Wednesday, June 24, 2009

Part - 14n - Fruit & Nut Trees



While there are only a few left in relation to when I was growing up, there were many different trees that produced goodies that we harvested and some made into some great cobblers, etc.

There were 5 sand pear trees out behind the toilet and chicken house that produced some good canning pears for cooking down to make semi-sweet toppings for biscuits. Then, down by the old garden, down the hill towards the pond, there were three what we called “eating pears” that were the best and would be the softest to eat when they got good an ripe. Then there was another tree that had what seemed to be a cross between the eating pears and the sand pears. That tree was loaded down every year. They never did get really soft to eat, but were so moist that when you’d bite into one juice would run down your chin. They were the best for canning and preserves. Those 4 trees were down by the old garden towards the pond from the house.

There is still quite a large area that is the pecan orchard that Granddaddy Wood planted with several varieties of pecans from small seedlings, to paper shells to Stuarts. These trees have never had much care and a number of them were lost when the orchard grew up in other trees before Daddy retired and cleared it back out.

In my part of the place, there are still about 23 trees. Only about half of them produce as I haven’t done much to fertilize, prune and care for the trees as they should have. In a good year we may harvest a couple of hundred pounds of nuts that we have cracked for our use and to give away. We seldom bother to harvest the hard to shell and hard to pick out seedlings.

Another type tree that still produce nuts are the two black walnut trees that are just outside the cow lot. One of these trees blew down and left a hollow stump about 8 feet high. One limb grew out of the top of the stump and still produces. The other tree stands tall and has nuts on it every year. We used to pick up the green ones that were about 2 ½ inches diameter and throw them at the cows if they tried to run away to keep from going into the lots during the summer months. I’d hate to be hit in the head with one of those green ones! The nuts are so hard they must be cracked with a hammer while holding the nut with some pliers. There isn’t much meat in them, but what is there is very strong. They’re particularly good in good ole homemade ice cream.

We never had but one apple tree. It was located about where Lonesome Pine is now. Seldom would any of the fruit on that tree ripen as we’d watch them so long and so closely that when the slightest bit of color came on an apple, it would be picked and quickly eaten.

There were 5 J-berry trees (Improved Mulberry) that were all around the yards. They produced very large, sweet purple berried about 3/8” diameter and up to about 1 ½ inch long. (Sylvia used to tell Lowery and me that they’d get as long as her hand!!!) They really made good jam and cobblers especially if a few were added in that weren’t quite ripe as they’d have a little more acid to them than the really ripe ones did. Of course, anyone could tell when they had been eating them as our lips and fingers would be purple. There is only one of those trees left and I have to keep it trimmed back as it is between the old shop and the new tractor shed.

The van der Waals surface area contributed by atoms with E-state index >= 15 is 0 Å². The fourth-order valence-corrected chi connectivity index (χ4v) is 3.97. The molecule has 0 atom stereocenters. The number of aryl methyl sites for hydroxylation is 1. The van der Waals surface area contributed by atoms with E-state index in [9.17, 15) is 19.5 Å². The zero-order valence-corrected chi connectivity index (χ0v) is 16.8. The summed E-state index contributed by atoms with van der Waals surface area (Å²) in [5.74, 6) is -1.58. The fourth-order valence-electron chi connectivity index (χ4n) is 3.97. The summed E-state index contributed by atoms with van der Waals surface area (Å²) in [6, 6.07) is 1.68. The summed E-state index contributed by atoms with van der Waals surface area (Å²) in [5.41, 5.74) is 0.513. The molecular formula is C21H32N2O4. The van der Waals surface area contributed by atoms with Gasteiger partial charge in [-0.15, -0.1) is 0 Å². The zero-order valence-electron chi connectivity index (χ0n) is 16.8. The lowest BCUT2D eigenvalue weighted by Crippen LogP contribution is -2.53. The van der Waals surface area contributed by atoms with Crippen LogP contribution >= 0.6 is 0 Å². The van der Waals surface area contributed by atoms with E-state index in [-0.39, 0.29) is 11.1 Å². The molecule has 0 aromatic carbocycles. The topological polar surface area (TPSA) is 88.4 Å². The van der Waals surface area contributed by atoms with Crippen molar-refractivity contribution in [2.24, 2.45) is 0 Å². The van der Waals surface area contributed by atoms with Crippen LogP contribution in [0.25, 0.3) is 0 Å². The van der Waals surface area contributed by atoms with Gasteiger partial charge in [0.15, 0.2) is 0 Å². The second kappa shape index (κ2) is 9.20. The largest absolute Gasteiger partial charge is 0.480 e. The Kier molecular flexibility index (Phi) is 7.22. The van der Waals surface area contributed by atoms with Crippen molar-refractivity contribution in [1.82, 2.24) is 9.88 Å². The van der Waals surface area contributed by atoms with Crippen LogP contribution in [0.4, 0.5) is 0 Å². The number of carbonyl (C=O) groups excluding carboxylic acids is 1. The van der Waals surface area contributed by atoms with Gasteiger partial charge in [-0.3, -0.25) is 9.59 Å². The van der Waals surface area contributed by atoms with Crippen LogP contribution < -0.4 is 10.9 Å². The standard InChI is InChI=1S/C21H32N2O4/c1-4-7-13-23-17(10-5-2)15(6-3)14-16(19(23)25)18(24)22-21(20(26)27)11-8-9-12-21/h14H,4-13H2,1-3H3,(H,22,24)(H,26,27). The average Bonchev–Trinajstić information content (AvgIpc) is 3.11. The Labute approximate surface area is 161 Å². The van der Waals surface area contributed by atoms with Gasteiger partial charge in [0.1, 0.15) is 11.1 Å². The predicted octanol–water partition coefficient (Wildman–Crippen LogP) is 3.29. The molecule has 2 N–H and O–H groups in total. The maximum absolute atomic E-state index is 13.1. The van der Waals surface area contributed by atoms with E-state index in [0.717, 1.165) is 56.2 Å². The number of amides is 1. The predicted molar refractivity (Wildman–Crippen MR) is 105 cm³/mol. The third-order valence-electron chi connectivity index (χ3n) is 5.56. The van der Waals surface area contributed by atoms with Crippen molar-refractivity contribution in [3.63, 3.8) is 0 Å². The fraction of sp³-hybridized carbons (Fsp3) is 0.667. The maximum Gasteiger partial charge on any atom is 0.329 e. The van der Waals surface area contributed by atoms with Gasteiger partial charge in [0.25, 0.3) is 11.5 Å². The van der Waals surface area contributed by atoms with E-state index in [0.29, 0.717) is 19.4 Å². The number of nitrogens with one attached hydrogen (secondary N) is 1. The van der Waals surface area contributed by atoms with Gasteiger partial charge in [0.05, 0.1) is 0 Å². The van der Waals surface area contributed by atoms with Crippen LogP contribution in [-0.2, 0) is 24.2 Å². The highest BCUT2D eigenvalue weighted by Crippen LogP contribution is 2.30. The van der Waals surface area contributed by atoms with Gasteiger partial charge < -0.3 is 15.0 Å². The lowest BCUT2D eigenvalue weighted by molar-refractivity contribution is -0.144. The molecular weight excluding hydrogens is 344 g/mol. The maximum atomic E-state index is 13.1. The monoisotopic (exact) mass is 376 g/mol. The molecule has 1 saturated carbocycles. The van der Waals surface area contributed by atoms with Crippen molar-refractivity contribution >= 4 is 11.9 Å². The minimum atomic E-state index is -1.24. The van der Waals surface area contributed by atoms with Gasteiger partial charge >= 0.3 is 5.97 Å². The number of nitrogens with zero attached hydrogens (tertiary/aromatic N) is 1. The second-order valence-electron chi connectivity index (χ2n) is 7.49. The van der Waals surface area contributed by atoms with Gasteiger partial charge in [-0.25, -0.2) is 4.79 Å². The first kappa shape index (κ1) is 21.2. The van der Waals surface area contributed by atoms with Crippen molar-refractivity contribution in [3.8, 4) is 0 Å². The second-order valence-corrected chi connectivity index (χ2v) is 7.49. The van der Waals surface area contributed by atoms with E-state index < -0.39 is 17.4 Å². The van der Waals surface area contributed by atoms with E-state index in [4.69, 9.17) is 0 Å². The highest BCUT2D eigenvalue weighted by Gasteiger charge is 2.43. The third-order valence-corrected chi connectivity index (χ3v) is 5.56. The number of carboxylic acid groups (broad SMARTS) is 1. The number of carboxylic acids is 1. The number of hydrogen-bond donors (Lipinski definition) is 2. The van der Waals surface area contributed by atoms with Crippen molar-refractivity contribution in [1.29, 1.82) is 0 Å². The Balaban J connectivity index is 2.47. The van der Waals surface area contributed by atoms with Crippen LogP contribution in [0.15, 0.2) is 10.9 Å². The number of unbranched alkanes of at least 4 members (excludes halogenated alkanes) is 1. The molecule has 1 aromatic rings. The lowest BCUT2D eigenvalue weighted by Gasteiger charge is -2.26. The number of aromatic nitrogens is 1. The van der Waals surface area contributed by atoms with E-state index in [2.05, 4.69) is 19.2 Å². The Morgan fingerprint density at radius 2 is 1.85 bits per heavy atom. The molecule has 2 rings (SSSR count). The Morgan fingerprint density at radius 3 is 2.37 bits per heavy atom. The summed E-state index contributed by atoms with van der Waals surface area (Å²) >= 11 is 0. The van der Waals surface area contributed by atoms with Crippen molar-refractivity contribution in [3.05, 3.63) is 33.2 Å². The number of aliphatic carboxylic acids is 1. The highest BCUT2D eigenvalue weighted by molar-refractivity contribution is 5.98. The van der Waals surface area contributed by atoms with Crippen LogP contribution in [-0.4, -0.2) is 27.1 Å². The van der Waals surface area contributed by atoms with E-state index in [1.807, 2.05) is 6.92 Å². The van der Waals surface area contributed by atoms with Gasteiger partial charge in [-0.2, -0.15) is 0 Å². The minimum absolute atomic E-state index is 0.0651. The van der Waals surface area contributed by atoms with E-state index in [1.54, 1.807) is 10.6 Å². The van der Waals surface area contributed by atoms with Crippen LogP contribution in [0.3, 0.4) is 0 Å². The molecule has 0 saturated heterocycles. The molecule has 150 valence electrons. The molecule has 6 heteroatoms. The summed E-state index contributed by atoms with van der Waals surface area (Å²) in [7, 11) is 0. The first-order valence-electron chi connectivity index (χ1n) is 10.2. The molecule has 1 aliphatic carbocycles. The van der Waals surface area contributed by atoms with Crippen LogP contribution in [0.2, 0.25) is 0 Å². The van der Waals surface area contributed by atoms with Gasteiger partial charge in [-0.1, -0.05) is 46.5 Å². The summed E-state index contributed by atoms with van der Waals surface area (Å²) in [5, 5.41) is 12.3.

There was one wild mulberry tree that was in the horse lot. It typically produced the very small berried and we seldom did anything with them.

There were a couple of fig trees out behind the smoke house but the chickens kept them eaten back to where we didn’t get much fruit from them. This is my favorite fruit grown in the area as they cook down into the best preserves imaginable.

The other fruit producer was and still is the two scuppernong vines. These vines were originally out back by the apple tree. In the late 40’s Joe and Fred moved them to the chicken yard that was located north of the old tractor shed. They kinda lay dormant for a couple of years. Finally, Mother told Joe to put some chicken manure around them and dig it in. The very next year they started to produce. Daddy built an arbor that was about 8 feet wide, 6 feet high and about 40 feet long. This was made by welding some of the old cattle gap pipes together into s “U” shape. Soon he widened it by another 6 feet. A couple of years ago, the old pipes and the net wire had rusted out, so I cut them all back and built a new vertical arbor from green house piping. They are much easier to get to for eating off the vine or harvesting some for making some good jelly. It looks like we will have a good crop this year. These scuppernongs are the old fashion golden colored grapes. There are a number of newer breeds that may be a little larger and in different colors, but are not as sweet as these are. I always look forward to about the first of September when they begin to ripen!

There is only one pear tree on the place now. We planted 4 trees about 8 years ago. Two died soon after they were planted. The other two produced until Katrina blew one of them down and left only one. It is loaded with this year’s crop waiting to ripen.

We tried to grow 6 fig trees in the “nasty garden” plot. Three died soon after planting, then a late freeze in 2008 severely damaged the other three. Also, we planted several blueberry bushes that failed to grow in the sandy soil of the nasty garden. So we don’t have lots of luck with newly planted fruit and nut trees.

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